If I think back on all the movies I’ve seen in my lifetime, or even just recently, it is hard to imagine that I went in to any of them as conflicted as I was prior to the worldwide premiere of Serenity last week in Los Angeles. As the movie unfolded, I felt as if I were three different people watching the same movie, and when it ended none of those people could come to an agreement on anything.
Rather than try to force a consensus, I decided to work it out right here. Aren’t you lucky? Without further ado I present to you…the Battle of Amanda and Herself and Her Other Self.
WARNING: This review contains spoilers.
For those of you who aren’t familiar with Serenity or the series that inspired it, Firefly, here’s a quick synopsis: The story is set 500 years from today in a new planetary system after humanity abandons Earth. Serenity is the name of a spaceship (Firefly class) captained by a guy named Mal who fought against the Alliance, a questionably run government in charge of basically the whole solar system. He’s assembled a ragtag crew consisting of an ex-soldier and her pilot husband, a thief, a preacher, a prostitute and a naïve female engineer. Also aboard are a doctor and his sister, who was rescued from an Alliance lab where they were doing experiments on her. The crew survives by smuggling or stealing whatever people pay them to, and along the way they run into lots of trouble. All caught up? Good. Let’s get started.
Amanda the Firefly fan
I got into Firefly late in the game. I was one of those horrible people who did nothing to help the sagging ratings, but went out more than a year after the release of the DVDs and bought them. (This means that I didn’t even contribute to the stellar opening sales of the DVDs, widely thought to have helped get the greenlight for Serenity.) I cannot remember the exact reasons why I didn’t watch in the first place, or even the reason why I ignored the constant ridicule from friends who thought shame was the way to make me watch. All I know is that one day I woke up, realized that Joss and Co. were going to have a movie out soon, and ordered the DVDs with overnight delivery from Amazon.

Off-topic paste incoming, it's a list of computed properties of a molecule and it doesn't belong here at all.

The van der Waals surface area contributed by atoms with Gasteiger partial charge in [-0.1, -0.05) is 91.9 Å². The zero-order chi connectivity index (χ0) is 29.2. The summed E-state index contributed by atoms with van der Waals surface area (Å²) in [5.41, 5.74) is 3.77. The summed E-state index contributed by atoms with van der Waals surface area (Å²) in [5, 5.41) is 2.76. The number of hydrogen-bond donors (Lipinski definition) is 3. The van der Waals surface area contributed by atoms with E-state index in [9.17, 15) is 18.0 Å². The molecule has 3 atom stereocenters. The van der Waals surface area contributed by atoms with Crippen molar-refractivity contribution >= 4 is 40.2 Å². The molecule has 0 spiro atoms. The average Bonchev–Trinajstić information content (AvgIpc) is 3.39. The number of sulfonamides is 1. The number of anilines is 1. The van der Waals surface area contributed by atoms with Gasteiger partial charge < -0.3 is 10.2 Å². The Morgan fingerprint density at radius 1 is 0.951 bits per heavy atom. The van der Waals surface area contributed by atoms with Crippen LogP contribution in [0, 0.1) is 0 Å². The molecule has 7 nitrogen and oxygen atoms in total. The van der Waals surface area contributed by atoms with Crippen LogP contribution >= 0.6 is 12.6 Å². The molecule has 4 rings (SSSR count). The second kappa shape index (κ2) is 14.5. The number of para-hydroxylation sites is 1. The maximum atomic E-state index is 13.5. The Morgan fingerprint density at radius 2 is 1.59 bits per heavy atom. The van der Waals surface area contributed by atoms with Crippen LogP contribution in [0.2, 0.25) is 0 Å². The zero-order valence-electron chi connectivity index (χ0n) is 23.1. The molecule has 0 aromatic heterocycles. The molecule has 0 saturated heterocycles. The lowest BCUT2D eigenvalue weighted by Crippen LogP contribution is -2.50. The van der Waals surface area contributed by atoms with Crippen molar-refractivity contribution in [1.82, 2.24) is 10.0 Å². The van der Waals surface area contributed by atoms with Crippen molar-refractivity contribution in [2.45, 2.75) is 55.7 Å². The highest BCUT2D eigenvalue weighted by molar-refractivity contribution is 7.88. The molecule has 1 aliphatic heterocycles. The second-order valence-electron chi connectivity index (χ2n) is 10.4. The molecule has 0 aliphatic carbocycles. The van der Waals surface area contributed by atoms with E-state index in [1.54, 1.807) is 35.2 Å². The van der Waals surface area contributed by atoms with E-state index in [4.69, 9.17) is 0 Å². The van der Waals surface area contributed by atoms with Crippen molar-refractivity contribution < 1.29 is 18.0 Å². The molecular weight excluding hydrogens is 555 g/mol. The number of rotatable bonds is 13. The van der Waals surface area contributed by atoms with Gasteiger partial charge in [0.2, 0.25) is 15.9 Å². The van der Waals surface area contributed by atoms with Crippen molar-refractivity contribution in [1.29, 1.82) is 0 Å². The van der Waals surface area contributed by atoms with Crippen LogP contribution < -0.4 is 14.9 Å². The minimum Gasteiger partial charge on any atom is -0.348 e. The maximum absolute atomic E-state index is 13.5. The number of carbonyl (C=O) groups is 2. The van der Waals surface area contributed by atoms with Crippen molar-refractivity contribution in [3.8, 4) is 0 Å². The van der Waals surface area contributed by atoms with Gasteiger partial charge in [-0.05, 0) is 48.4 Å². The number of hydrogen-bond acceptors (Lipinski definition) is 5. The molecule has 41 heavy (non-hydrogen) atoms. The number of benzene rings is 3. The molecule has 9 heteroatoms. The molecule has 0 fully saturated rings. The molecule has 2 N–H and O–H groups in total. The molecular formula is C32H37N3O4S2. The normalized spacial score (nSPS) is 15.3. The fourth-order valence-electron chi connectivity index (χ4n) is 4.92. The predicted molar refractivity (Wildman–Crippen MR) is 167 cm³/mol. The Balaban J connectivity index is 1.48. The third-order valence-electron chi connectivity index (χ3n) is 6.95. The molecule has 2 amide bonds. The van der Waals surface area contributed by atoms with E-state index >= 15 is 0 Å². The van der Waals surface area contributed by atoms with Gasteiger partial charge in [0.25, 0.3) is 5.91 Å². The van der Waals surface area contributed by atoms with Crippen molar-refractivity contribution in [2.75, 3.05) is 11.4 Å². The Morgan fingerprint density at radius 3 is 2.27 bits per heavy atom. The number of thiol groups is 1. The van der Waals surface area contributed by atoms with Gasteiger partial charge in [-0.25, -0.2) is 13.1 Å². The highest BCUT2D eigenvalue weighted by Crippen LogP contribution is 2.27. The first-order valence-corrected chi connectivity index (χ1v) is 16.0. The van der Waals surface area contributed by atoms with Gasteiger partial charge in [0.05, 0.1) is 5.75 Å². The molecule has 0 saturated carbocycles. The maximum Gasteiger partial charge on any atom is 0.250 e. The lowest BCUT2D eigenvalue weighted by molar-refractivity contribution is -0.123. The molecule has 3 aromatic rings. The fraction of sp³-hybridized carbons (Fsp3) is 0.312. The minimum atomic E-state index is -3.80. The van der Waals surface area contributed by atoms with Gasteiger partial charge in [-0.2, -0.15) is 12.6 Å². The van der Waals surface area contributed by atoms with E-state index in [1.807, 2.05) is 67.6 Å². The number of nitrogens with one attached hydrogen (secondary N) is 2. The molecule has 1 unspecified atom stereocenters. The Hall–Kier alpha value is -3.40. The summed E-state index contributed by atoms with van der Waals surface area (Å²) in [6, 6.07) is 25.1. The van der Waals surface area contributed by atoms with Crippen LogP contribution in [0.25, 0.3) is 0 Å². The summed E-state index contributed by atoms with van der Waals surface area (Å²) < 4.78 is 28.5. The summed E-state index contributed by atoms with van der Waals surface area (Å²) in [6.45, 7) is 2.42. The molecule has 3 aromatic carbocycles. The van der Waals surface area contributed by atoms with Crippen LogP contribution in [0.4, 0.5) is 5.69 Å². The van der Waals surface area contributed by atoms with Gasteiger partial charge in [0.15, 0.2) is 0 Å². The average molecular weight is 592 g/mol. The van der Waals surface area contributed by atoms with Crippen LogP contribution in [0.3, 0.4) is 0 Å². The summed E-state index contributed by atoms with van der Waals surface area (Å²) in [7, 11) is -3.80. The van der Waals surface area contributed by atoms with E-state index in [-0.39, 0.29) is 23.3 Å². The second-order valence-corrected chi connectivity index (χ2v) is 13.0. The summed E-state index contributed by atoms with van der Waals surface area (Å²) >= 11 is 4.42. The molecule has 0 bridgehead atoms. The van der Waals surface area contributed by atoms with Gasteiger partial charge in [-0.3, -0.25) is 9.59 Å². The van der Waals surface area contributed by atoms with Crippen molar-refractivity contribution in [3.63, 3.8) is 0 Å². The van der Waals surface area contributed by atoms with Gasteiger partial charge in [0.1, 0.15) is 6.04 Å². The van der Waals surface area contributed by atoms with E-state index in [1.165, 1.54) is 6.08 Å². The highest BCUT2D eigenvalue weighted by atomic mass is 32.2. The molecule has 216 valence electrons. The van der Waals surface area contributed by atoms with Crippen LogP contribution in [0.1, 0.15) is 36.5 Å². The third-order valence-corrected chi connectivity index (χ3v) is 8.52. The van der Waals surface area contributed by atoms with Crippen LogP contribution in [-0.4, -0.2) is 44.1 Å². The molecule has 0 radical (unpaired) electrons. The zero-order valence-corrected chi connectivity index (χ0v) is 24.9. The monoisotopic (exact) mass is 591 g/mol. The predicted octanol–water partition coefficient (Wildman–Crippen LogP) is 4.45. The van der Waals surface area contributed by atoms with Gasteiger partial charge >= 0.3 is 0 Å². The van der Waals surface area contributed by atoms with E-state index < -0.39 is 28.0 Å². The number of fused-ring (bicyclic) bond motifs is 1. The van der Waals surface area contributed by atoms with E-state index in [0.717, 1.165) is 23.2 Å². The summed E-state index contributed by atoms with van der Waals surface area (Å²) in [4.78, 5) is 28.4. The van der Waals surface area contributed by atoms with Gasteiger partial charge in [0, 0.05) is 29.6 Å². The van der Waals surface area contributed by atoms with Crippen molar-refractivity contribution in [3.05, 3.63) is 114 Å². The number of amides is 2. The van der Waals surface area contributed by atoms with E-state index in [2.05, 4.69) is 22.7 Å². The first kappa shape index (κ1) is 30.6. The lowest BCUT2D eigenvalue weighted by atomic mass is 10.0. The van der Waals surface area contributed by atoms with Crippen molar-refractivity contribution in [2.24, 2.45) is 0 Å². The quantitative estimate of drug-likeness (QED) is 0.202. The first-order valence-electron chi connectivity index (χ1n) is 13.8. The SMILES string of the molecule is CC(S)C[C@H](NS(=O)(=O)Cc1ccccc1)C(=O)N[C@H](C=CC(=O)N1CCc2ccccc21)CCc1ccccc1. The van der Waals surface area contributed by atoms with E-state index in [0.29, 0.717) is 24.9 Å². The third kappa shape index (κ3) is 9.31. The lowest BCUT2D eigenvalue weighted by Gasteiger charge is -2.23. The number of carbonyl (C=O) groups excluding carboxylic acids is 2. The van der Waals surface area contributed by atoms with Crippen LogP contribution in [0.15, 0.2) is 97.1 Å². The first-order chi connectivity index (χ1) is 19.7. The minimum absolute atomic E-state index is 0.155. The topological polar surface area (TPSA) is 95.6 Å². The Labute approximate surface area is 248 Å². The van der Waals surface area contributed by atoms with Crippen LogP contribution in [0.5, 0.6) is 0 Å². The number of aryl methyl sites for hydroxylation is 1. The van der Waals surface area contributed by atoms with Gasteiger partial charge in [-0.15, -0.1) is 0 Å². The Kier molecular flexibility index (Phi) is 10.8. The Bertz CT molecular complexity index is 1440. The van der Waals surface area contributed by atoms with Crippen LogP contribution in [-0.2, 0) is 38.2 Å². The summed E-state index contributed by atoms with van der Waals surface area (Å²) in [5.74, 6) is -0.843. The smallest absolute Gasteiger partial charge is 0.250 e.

I loved the series. I thought it was slow in the beginning and brilliant by the end, and I loved all the characters equally. I mean that, too. If you told me that I had to choose which one would be voted off the ship, it would be like Sophie’s choice. And after some initial confusion where I thought Serenity was just the movie version of the pilot and not a continuation of the series, I felt real excitement about seeing it on the big screen. I might have even been a little giddy in the days leading up to the premiere.
As a fan of the television series, the movie meant a couple of things to me. First, it was a chance to see what would happen to the characters out in the real world. How would Jayne (Adam Baldwin), Inara (Morena Baccarin), Mal (Nathan Fillion) and the rest of the crew be written for a mainstream audience? Second, it was a chance for the characters to live a little bit longer. After River (Summer Glau) and Mal defeat the bounty hunter in the last episode of the series, what happens next?
After viewing the movie, I was truly torn about the first part of this equation. With the exception of maybe Jayne, all of the characters are a little bit different in the film. Their character traits have been magnified (except for Inara, who has little to do in the movie other than torment Mal and look pretty). Mal is a lot meaner, Simon (Sean Maher) is pricklier, Kaylee (Jewel Staite) is more naive, Zoe (Gina Torres) is more militaristic, River kicks a lot more ass. I left feeling worried that the characters wouldn’t be as sympathetic to viewers who didn’t have all the backstory from the series. If you think Mal is always a selfish asshole, do you care if his friends die? If you think Kaylee is kind of silly, do you care if Simon hurts her? I don’t know the answer, but you can bet I’m dragging a non-fan friend with me to see the movie over the weekend to find out.